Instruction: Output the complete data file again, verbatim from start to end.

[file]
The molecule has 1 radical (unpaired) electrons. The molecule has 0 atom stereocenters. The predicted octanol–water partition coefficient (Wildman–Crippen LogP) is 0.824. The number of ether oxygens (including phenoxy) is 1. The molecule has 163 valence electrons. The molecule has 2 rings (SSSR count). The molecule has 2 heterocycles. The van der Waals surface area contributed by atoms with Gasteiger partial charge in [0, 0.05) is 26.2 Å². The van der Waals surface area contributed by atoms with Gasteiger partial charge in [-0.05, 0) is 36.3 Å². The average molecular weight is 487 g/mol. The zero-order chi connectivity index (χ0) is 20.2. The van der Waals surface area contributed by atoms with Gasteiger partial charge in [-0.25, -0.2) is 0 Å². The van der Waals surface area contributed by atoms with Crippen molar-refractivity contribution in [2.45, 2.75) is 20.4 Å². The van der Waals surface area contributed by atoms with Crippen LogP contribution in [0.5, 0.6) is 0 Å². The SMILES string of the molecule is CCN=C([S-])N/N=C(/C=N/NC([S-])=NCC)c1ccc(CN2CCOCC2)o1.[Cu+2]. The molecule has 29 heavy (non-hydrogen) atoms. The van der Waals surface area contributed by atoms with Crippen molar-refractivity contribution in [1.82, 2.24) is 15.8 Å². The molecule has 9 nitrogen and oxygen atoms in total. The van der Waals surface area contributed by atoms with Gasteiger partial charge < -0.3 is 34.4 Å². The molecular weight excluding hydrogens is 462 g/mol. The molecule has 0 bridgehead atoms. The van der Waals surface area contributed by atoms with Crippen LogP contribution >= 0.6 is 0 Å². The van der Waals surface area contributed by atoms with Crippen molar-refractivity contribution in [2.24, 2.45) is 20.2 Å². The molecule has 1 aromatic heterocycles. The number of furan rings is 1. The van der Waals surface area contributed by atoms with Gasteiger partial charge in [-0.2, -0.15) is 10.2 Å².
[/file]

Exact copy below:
The molecule has 1 radical (unpaired) electrons. The molecule has 0 atom stereocenters. The predicted octanol–water partition coefficient (Wildman–Crippen LogP) is 0.824. The number of ether oxygens (including phenoxy) is 1. The molecule has 163 valence electrons. The molecule has 2 rings (SSSR count). The molecule has 2 heterocycles. The van der Waals surface area contributed by atoms with Gasteiger partial charge in [0, 0.05) is 26.2 Å². The van der Waals surface area contributed by atoms with Gasteiger partial charge in [-0.05, 0) is 36.3 Å². The average molecular weight is 487 g/mol. The zero-order chi connectivity index (χ0) is 20.2. The van der Waals surface area contributed by atoms with Gasteiger partial charge in [-0.25, -0.2) is 0 Å². The van der Waals surface area contributed by atoms with Crippen molar-refractivity contribution in [2.45, 2.75) is 20.4 Å². The van der Waals surface area contributed by atoms with Crippen LogP contribution in [0.5, 0.6) is 0 Å². The SMILES string of the molecule is CCN=C([S-])N/N=C(/C=N/NC([S-])=NCC)c1ccc(CN2CCOCC2)o1.[Cu+2]. The molecule has 29 heavy (non-hydrogen) atoms. The van der Waals surface area contributed by atoms with Crippen molar-refractivity contribution in [1.82, 2.24) is 15.8 Å². The molecule has 9 nitrogen and oxygen atoms in total. The van der Waals surface area contributed by atoms with Gasteiger partial charge < -0.3 is 34.4 Å². The molecular weight excluding hydrogens is 462 g/mol. The molecule has 0 bridgehead atoms. The van der Waals surface area contributed by atoms with Crippen LogP contribution >= 0.6 is 0 Å². The van der Waals surface area contributed by atoms with Crippen molar-refractivity contribution in [2.24, 2.45) is 20.2 Å². The molecule has 1 aromatic heterocycles. The number of furan rings is 1. The van der Waals surface area contributed by atoms with Gasteiger partial charge in [-0.2, -0.15) is 10.2 Å².